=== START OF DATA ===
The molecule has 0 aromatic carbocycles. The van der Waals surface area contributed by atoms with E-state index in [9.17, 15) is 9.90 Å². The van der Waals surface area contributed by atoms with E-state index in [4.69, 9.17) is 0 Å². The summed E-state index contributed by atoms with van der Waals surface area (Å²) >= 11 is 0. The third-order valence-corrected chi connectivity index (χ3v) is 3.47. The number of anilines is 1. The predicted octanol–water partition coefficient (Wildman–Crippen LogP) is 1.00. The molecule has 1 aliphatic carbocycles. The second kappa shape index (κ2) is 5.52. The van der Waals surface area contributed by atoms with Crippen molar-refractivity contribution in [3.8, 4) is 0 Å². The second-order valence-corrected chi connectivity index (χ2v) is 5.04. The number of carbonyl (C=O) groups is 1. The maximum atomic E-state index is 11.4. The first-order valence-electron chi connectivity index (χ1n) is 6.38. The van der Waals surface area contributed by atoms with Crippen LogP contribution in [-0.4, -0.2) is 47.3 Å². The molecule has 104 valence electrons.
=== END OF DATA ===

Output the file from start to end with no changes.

The molecule has 0 aromatic carbocycles. The van der Waals surface area contributed by atoms with E-state index in [9.17, 15) is 9.90 Å². The van der Waals surface area contributed by atoms with E-state index in [4.69, 9.17) is 0 Å². The summed E-state index contributed by atoms with van der Waals surface area (Å²) >= 11 is 0. The third-order valence-corrected chi connectivity index (χ3v) is 3.47. The number of anilines is 1. The predicted octanol–water partition coefficient (Wildman–Crippen LogP) is 1.00. The molecule has 1 aliphatic carbocycles. The second kappa shape index (κ2) is 5.52. The van der Waals surface area contributed by atoms with Crippen molar-refractivity contribution in [3.8, 4) is 0 Å². The second-order valence-corrected chi connectivity index (χ2v) is 5.04. The number of carbonyl (C=O) groups is 1. The maximum atomic E-state index is 11.4. The first-order valence-electron chi connectivity index (χ1n) is 6.38. The van der Waals surface area contributed by atoms with Crippen LogP contribution in [-0.4, -0.2) is 47.3 Å². The molecule has 104 valence electrons.